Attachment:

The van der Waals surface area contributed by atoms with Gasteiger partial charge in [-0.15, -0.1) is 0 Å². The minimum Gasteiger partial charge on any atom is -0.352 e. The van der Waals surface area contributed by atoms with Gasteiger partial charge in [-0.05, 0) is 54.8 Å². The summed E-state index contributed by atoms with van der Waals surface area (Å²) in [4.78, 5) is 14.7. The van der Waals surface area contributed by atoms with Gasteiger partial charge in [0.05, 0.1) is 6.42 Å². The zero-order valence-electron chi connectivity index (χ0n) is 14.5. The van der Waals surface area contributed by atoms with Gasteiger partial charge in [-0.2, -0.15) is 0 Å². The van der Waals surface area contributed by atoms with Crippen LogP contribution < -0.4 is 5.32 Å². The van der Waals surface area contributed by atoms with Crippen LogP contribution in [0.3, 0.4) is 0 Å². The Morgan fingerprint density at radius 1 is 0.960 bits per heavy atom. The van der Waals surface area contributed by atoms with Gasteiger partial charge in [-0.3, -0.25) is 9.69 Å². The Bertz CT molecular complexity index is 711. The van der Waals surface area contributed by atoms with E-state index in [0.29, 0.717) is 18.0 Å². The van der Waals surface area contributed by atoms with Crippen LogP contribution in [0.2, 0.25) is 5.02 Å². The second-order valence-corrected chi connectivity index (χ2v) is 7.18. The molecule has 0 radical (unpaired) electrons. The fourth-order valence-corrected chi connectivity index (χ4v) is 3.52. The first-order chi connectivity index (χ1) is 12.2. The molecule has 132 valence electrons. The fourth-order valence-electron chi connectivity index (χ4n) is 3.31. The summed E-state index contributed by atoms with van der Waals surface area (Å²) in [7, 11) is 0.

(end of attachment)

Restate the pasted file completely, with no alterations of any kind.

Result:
The van der Waals surface area contributed by atoms with Gasteiger partial charge in [-0.15, -0.1) is 0 Å². The minimum Gasteiger partial charge on any atom is -0.352 e. The van der Waals surface area contributed by atoms with Gasteiger partial charge in [-0.05, 0) is 54.8 Å². The summed E-state index contributed by atoms with van der Waals surface area (Å²) in [4.78, 5) is 14.7. The van der Waals surface area contributed by atoms with Gasteiger partial charge in [0.05, 0.1) is 6.42 Å². The zero-order valence-electron chi connectivity index (χ0n) is 14.5. The van der Waals surface area contributed by atoms with Gasteiger partial charge in [-0.2, -0.15) is 0 Å². The van der Waals surface area contributed by atoms with Crippen LogP contribution < -0.4 is 5.32 Å². The van der Waals surface area contributed by atoms with Crippen LogP contribution in [0.3, 0.4) is 0 Å². The Morgan fingerprint density at radius 1 is 0.960 bits per heavy atom. The van der Waals surface area contributed by atoms with Gasteiger partial charge in [-0.3, -0.25) is 9.69 Å². The Bertz CT molecular complexity index is 711. The van der Waals surface area contributed by atoms with E-state index in [0.29, 0.717) is 18.0 Å². The van der Waals surface area contributed by atoms with Crippen LogP contribution in [0.2, 0.25) is 5.02 Å². The second-order valence-corrected chi connectivity index (χ2v) is 7.18. The molecule has 0 radical (unpaired) electrons. The fourth-order valence-corrected chi connectivity index (χ4v) is 3.52. The first-order chi connectivity index (χ1) is 12.2. The molecule has 132 valence electrons. The fourth-order valence-electron chi connectivity index (χ4n) is 3.31. The summed E-state index contributed by atoms with van der Waals surface area (Å²) in [7, 11) is 0.